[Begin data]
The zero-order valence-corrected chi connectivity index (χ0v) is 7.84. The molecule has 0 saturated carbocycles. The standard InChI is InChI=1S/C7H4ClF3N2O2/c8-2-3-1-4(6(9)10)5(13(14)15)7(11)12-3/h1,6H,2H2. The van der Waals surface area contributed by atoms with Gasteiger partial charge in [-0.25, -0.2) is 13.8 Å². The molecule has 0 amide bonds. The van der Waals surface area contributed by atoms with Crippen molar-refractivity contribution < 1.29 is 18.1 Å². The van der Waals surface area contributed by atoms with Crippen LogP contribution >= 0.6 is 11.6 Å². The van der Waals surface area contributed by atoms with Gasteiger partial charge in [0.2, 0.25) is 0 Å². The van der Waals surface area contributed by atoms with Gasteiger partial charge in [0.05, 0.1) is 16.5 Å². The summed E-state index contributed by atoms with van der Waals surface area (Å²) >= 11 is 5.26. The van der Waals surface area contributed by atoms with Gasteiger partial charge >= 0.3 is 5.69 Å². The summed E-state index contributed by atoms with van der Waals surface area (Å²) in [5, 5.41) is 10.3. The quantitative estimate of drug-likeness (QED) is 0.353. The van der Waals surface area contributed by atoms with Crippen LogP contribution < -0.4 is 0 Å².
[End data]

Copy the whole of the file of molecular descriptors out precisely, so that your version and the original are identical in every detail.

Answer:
The zero-order valence-corrected chi connectivity index (χ0v) is 7.84. The molecule has 0 saturated carbocycles. The standard InChI is InChI=1S/C7H4ClF3N2O2/c8-2-3-1-4(6(9)10)5(13(14)15)7(11)12-3/h1,6H,2H2. The van der Waals surface area contributed by atoms with Gasteiger partial charge in [-0.25, -0.2) is 13.8 Å². The molecule has 0 amide bonds. The van der Waals surface area contributed by atoms with Crippen molar-refractivity contribution < 1.29 is 18.1 Å². The van der Waals surface area contributed by atoms with Crippen LogP contribution >= 0.6 is 11.6 Å². The van der Waals surface area contributed by atoms with Gasteiger partial charge in [0.2, 0.25) is 0 Å². The van der Waals surface area contributed by atoms with Gasteiger partial charge in [0.05, 0.1) is 16.5 Å². The summed E-state index contributed by atoms with van der Waals surface area (Å²) >= 11 is 5.26. The van der Waals surface area contributed by atoms with Gasteiger partial charge >= 0.3 is 5.69 Å². The summed E-state index contributed by atoms with van der Waals surface area (Å²) in [5, 5.41) is 10.3. The quantitative estimate of drug-likeness (QED) is 0.353. The van der Waals surface area contributed by atoms with Crippen LogP contribution < -0.4 is 0 Å².